Image processing uses techniques that can identify shades, colors and
relationships that cannot be perceived by the human eye. Image processing is
used to solve identification problems, such as in forensic medicine or in
creating weather maps from satellite pictures. It deals with images in bitmapped
graphics format that have been scanned in or captured with digital cameras.
The photodiodes employed in an image sensor are color-blind by nature: they can only record shades of grey. To get
color into the picture, they are covered with different color filters: red, green and blue (RGB) according to the pattern designated by the Bayer filter - named after its inventor. As each photodiode records the
color information for exactly one pixel of the image, without an image processor there would be a green pixel next to each red and blue pixel. (Actually, with most sensors there are two green for each blue and red diodes.)
The image processing engine comprises a combination of hardware processors and software algorithms. The image processor gathers the luminance and chrominance information from the individual pixels and uses it to compute/interpolate the correct color and brightness values for each pixel. If it does this well, the result is an image with natural and pleasing colors, balanced contrast and appropriate sharpness.
This process, however, is quite complex and involves a number of different operations. Its success depends largely on the "intelligence" of the algorithms applied.
As stated above, the image processor evaluates the color and brightness data of a given pixel, compares them with the data from
neighboring pixels and then uses a demosaicing algorithm to produce and appropriate
color and brightness value for the pixel. The image processor also assesses the whole picture to guess at the correct distribution of contrast. By adjusting the gamma value (heightening or lowering the contrast range of an image's mid-tones) subtle tonal gradations, such as in human skin or the blue of the sky, become much more realistic.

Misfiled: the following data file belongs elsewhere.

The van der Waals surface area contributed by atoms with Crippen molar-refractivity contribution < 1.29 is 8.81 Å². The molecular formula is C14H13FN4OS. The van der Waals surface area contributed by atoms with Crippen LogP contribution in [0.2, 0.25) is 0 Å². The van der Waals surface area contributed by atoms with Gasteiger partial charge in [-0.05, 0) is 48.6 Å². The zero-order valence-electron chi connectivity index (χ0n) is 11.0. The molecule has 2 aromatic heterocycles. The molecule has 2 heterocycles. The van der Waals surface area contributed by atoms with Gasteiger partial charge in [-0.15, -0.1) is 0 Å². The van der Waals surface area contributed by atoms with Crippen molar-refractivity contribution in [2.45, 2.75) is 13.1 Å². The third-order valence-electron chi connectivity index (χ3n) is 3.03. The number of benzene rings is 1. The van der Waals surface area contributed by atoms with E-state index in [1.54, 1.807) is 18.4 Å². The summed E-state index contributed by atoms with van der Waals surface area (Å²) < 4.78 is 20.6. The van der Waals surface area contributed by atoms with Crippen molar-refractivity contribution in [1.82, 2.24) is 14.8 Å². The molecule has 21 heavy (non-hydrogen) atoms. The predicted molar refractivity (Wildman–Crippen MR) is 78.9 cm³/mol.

Noise is a phenomenon found in any electronic circuitry. In digital photography its effect is often visible as random spots of obviously wrong
color in an otherwise smoothly-colored area. Noise increases with temperature and exposure times. When higher ISO settings are chosen the electronic signal in the
image sensor is amplified, which at the same time increases the noise level, leading to a lower signal-to-noise ratio. The image processor attempts to separate the noise from the image information and to remove it. This can be quite a challenge, as the image may contain areas with fine textures which, if treated as noise, may lose some of their definition.
As the color and brightness values for each pixel are interpolated some image softening is applied to even out any fuzziness that has occurred. To preserve the impression of depth, clarity and fine details, the image processor must sharpen edges and contours. It therefore must detect edges correctly and reproduce them smoothly and without over-sharpening.
With the ever higher pixel count in image sensors, the image processor's speed becomes more critical: photographers don't want to wait for the camera's image processor to complete its job before they can carry on shooting - they don't even want to notice some processing is going on inside the camera. Therefore, image processors must be optimized to cope with more data in the same or even a shorter period of time.
Individual manufacturers have named their image processing engines differently: Canon's is called
DiG!C, Nikon's is EXPEED, Olympus'